It's Over


Recently I made the decision to close my firm.  It was more emotional than I expected so I wrote this blog to address the demons in my head.


As we grow older death enters our circle of family and friends.  Death is a traumatic experience however some people use their remaining time on earth to share honest and enduring advice.  Professor Randy Pausch and his Last Lecture resonated with millions.  The honest reflection of a person who knows they have a defined amount of time left on this earth cuts through the typical cocktail party or social media banter and addresses the elephant in all of our rooms.  We are scared of dying and when a dying person has the courage to share what the process is like we should listen.   A very distant second is our fear of losing our job.  Most of the time this is sudden and at best we have two weeks to clean up our desk and complete our exit interview. Your coworkers exchange pleasantries but they avoid you like the plague because they don’t want the boss to think they are simpatico.  The story is a little different with a founder.  They are the boss so the only people that can fire them are their investors.  I was recently told by my investors that I had three months to wind down my business and return as much money as I could.   A business death sentence that has forced me to reflect. 

I Didn’t Know What I  Didn’t Know

Mistake One - I underestimated the motivation of most breakaways to own and run a business.  Their common belief was that breaking away allowed them to make more money and be their own boss, which it did.  They also believed that their brokerage team could run the new business just like they did on Wall Street.  My firm’s business support was ultimately viewed as an expense that could be cut and it was by many of our initial firms. 

Mistake Two - The mechanics of running a business were much more important to me than my clients.  Another mindset change for breakaways that doesn’t happen on day one is the realization that they do need outside help to improve and grow their business.  An essential service most breakaways need is a compliance consultant.  Market Counsel isn’t the cheapest but they are the market leader for a reason.  Creating a credible growth strategy for the business is an essential item for breakaways who know how to sell but aren’t as knowledgeable on how to effectively position the services of their new independent business.  The people at CEG have helped several friends of mine and are worth a look.  Each breakaway will identify other needs based on their business plan and professional staff.  My only caveat is to not choose your consultants based exclusively on price.  Choose consultants who are not conflicted and offer their services at a discounted price that is offset by selling other high margin products you might not need.  Sound familiar?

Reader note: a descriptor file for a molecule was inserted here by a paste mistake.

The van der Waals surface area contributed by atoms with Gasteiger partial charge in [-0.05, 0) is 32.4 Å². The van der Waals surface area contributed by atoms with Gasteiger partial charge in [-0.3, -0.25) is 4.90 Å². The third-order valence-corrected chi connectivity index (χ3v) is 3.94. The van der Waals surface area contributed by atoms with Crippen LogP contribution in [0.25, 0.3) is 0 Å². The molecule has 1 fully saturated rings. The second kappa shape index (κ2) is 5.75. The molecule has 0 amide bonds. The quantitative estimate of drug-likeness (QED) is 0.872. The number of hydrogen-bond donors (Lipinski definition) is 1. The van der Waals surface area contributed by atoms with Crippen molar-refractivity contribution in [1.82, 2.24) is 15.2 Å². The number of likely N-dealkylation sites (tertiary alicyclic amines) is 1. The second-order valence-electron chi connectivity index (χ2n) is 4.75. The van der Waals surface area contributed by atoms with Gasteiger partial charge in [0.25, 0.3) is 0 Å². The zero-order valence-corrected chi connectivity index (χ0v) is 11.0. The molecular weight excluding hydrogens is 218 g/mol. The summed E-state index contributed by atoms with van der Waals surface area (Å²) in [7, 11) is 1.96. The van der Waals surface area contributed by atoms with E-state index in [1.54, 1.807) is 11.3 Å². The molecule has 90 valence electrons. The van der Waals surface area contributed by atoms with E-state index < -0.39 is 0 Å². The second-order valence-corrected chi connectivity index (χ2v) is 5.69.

We both didn’t know what we didn’t know on day one.


Toughest Competitors
Over the last seven years My firm has competed against many of the top firms in our evolving space.  While each firm has a slightly different value proposition that can be confusing to breakaways and the financial press who both want to define each business in an easy to understand sound bite. Our internal internal research segmented the market into three groups.  The brand builders, the platform providers and the strategic investors.  The brand builders HighTower and United Capital were very difficult for us to compete against as they had scale, capital and unique advisory tools.  HighTower used its scale to develop a bench-marking tool called Blue Print for Growth and United Capital developed a planning tool called Money Mind.  The top platform provider Dynasty has a similar value proposition to my firm but they differentiate their offering by providing a client portal and internal experts like, Scott Welch.  The multi-billion dollar advisors and the firms they had built were drawn to the ownership structure and support of AMG Wealth Partners.  AMG was already road tested by elite money managers like AQR, Harding Loevner and 
Value Act.    

All of these competitors have succeeded because of their focused message and because of the ability to raise capital to implement their strategies.  Unfortunately my firm failed at both.




Business Death Bed Advice

The last time I blogged about death my readers wondered if something was wrong.  Nothing is wrong medically but I will say the entrepreneur’s trough of sorrow is deeper than I thought. I plan on jumping out of the trough soon and jumping into the serial entrepreneur pool!  Hope to see you there.

Comments

  1. Thank you for your honest and heartfelt blog post. Failing isn't fun but at least you had the guts to get in the arena and compete. Best of luck and it sounds like you are the type of person that will rally strong.

    ReplyDelete
  2. Study on REAL DEATH

    https://www.linkedin.com/pulse/study-reveals-5-biggest-regrets-people-have-before-die-iwuoha

    ReplyDelete

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